Loplop in a Red City by Kenneth Pobo: Reviewed by Cameron MacKenzie

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The title of Kenneth Pobo’s new collection, Loplop in a Red City, both gestures toward the methodology behind these poems even as it highlights the ambivalent role of the trickster-creator—a figure that would simulatneously fashion a text and reflect upon it from a remove. The loplop is a bird-like figure created by artist Max Ernst which functioned as a stand-in for the painter within his own work, both comprising and commenting on the pieces in which it appeared. The liminality of that figure serves as a fitting guise for Pobo here as well, as the author seems to move back and forth between the text of the poetry and the classic works of art that inspired them.

Picasso’s Composition with Glove is a sculpture consisting of a gray frame containing a flat wooden mask, with rough and distorted holes loosely corresponding to eyes and mouth, and rung with tattered, shredded cloth. Beneath it, as though holding or supporting this figure, runs a glove which gestures towards it with all the delicacy of a Renaissance sculpture. The entire piece seems to be coated in a thin accumulation of ash or grime, as though it has been recently drug from the bottom of the sea. Pobo’s poem of the same name begins:

About my birth, the stories
change. My mother is dead.
I try to remember what she said
about my arrival. It’s dust. Mostly.
A Caesarean, I had hair

The relationship between the text and the sculpture only seems obvious once so described, but having been described seem nothing other than natural and correct. With this vision now established, the poem moves out into its own space, carrying with it the image of the sculpture itself like a specter, returning to it in a rhythmic fashion that imbues the lines with a unique and resonant power.

…Even my body
looks like dust when lines
form, the hand that surely
can’t be mine but is

grabbing at a darkness turning
to bright flecks that fall and fade

The triumphs of Pobo’s ekphrastic texts lie less in any consonant relationship between the given poem and the artwork than in the dissonant collisions sparked by the art and extended through the poetry. In the collection’s best moments, it’s as though Pobo’s language leaps out beyond the artwork to another plane altogether—a plane that nevertheless feels as though it was prepared by the artwork itself.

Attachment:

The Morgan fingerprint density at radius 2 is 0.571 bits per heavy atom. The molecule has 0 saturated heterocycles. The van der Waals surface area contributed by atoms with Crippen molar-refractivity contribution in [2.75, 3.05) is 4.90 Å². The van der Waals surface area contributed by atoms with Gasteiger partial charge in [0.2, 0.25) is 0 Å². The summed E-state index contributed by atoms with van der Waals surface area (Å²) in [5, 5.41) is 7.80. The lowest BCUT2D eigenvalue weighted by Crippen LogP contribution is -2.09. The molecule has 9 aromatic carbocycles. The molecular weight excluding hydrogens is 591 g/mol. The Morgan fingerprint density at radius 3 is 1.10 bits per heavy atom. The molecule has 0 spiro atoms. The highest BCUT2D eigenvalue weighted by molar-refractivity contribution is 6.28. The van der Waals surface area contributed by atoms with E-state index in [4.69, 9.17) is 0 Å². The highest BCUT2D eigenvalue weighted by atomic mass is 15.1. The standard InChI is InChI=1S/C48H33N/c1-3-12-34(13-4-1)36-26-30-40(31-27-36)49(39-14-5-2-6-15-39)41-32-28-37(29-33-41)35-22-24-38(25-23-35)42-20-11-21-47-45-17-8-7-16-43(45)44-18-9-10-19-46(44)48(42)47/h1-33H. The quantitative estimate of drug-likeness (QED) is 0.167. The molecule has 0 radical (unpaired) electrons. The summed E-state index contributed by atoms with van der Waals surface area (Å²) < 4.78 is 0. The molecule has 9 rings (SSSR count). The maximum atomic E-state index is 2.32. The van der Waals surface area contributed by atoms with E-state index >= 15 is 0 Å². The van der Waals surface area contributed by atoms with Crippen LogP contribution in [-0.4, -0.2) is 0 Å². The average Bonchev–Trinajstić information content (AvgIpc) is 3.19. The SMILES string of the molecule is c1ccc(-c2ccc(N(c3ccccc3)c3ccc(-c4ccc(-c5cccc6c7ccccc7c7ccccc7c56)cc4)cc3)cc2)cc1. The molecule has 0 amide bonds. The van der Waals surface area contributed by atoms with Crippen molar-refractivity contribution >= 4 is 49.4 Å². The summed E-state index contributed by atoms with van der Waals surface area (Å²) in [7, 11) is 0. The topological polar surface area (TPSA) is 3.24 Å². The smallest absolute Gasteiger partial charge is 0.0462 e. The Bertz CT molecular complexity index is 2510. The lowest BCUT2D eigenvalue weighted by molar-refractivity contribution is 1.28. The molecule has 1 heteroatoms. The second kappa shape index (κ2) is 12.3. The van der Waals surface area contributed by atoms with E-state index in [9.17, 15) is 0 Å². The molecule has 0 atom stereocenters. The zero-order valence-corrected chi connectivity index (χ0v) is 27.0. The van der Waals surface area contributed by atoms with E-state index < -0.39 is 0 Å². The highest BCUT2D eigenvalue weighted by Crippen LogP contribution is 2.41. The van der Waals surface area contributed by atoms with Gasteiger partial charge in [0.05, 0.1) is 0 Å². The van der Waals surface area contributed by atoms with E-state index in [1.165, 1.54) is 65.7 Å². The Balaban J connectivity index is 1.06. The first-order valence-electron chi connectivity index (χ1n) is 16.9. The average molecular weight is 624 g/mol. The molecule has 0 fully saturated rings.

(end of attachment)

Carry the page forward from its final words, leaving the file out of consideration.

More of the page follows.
Pobo's “Syssigy, Painting by Leonora Carrington” begins:

We’re not here to torment, to coax
a truth from her closed mouth.
We ask only that she give herself over,
completely, to magic. As we have.

It’s not necessary to know the painting in order to get a sense of the mystery these lines impart, and yet the stanza also functions as a simple, precise and elegant narration of the fantastical scene portrayed in Carrington’s painting.

All her life she’s clutched crayons, coloring
time any shade she prefers. Today
we’re melting the crayons
to give her lightening. She can knit
tulip petals to keep them
from falling asleep when she talks to them,
which she often does. They answer
in a language only she understands.

At this point the text leaves the painting behind with a series of images that ground the scene in the quotidian, aligning the mystery of the first stanza to the mystery felt by a child, the everyday mysteries that suffuse a child’s world that are common and present and perfectly natural. The third stanza returns to the scene of the painting itself, in which an old man inexplicably offers a possum to a seated woman. For Pobo, the possum acts as a trigger that would threaten the consistency of the presentation, both pictorial and textual.

We’re old. My white beard holds
several countries. She doesn’t accept
the branch I offer with an albino possum
that isn’t real but could be…

The insertion of doubt within the poem, doubt about the legitimacy of the possum, rapidly extends to doubt about the intentions of the interlocutors, the verisimilitude of the entire scene of reference from which the text would draw. It throws the poem into a chaos that it casts back upon the painting itself, altering the scene and thereby challenging the authority of the visual over the textual.

…The square
room begins to shake, walls cracking
as magic swells through her every cell—
a single thought can break
the ceiling and call down the sky…

This challenge is, in fact, a summoning, and the final lines of the poem deliver over the voice of the woman, the till-now-silent accused:


she says, is my birthday. I am eighty.
Red boats move through me, perfect
tiny sailors guiding them safely home.

Moving from the painting, through the painting and finally out of the painting, these lines take us elsewhere, into a new place both inspired and correct. It is a freedom of expression earned, borne out of struggle, released onto, and captured by, the page.


Cameron MacKenzie's work has appeared in Able Muse, The Rumpus, SubStance and The Michigan Quarterly Review, among other journals. His essays have been collected in The Waste Land at 90: A Retrospective and Edward P. Jones: New Essays. His novel The Beginning of His Excellent and Eventful Career is forthcoming from Madhat Press. He teaches English at Ferrum College.